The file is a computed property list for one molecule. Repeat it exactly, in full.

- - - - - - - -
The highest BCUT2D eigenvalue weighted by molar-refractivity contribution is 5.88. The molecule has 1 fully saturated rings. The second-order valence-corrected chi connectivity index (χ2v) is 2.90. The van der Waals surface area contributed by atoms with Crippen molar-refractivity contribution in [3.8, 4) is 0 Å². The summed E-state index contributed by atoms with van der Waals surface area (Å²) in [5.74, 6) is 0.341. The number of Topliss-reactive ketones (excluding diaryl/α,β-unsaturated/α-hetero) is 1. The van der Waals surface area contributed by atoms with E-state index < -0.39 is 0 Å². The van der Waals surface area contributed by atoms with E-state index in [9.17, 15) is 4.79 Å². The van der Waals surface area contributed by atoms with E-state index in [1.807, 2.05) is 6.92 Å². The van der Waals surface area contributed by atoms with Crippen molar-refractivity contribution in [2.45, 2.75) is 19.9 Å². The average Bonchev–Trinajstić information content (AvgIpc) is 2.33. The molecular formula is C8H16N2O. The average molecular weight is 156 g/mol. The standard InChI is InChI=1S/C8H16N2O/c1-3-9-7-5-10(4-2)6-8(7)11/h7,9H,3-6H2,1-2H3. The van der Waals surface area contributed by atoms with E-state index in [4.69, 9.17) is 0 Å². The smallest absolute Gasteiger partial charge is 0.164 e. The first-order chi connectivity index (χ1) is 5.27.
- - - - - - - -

The highest BCUT2D eigenvalue weighted by molar-refractivity contribution is 5.88. The molecule has 1 fully saturated rings. The second-order valence-corrected chi connectivity index (χ2v) is 2.90. The van der Waals surface area contributed by atoms with Crippen molar-refractivity contribution in [3.8, 4) is 0 Å². The summed E-state index contributed by atoms with van der Waals surface area (Å²) in [5.74, 6) is 0.341. The number of Topliss-reactive ketones (excluding diaryl/α,β-unsaturated/α-hetero) is 1. The van der Waals surface area contributed by atoms with E-state index < -0.39 is 0 Å². The van der Waals surface area contributed by atoms with E-state index in [9.17, 15) is 4.79 Å². The van der Waals surface area contributed by atoms with E-state index in [1.807, 2.05) is 6.92 Å². The van der Waals surface area contributed by atoms with Crippen molar-refractivity contribution in [2.45, 2.75) is 19.9 Å². The average Bonchev–Trinajstić information content (AvgIpc) is 2.33. The molecular formula is C8H16N2O. The average molecular weight is 156 g/mol. The standard InChI is InChI=1S/C8H16N2O/c1-3-9-7-5-10(4-2)6-8(7)11/h7,9H,3-6H2,1-2H3. The van der Waals surface area contributed by atoms with E-state index in [4.69, 9.17) is 0 Å². The smallest absolute Gasteiger partial charge is 0.164 e. The first-order chi connectivity index (χ1) is 5.27.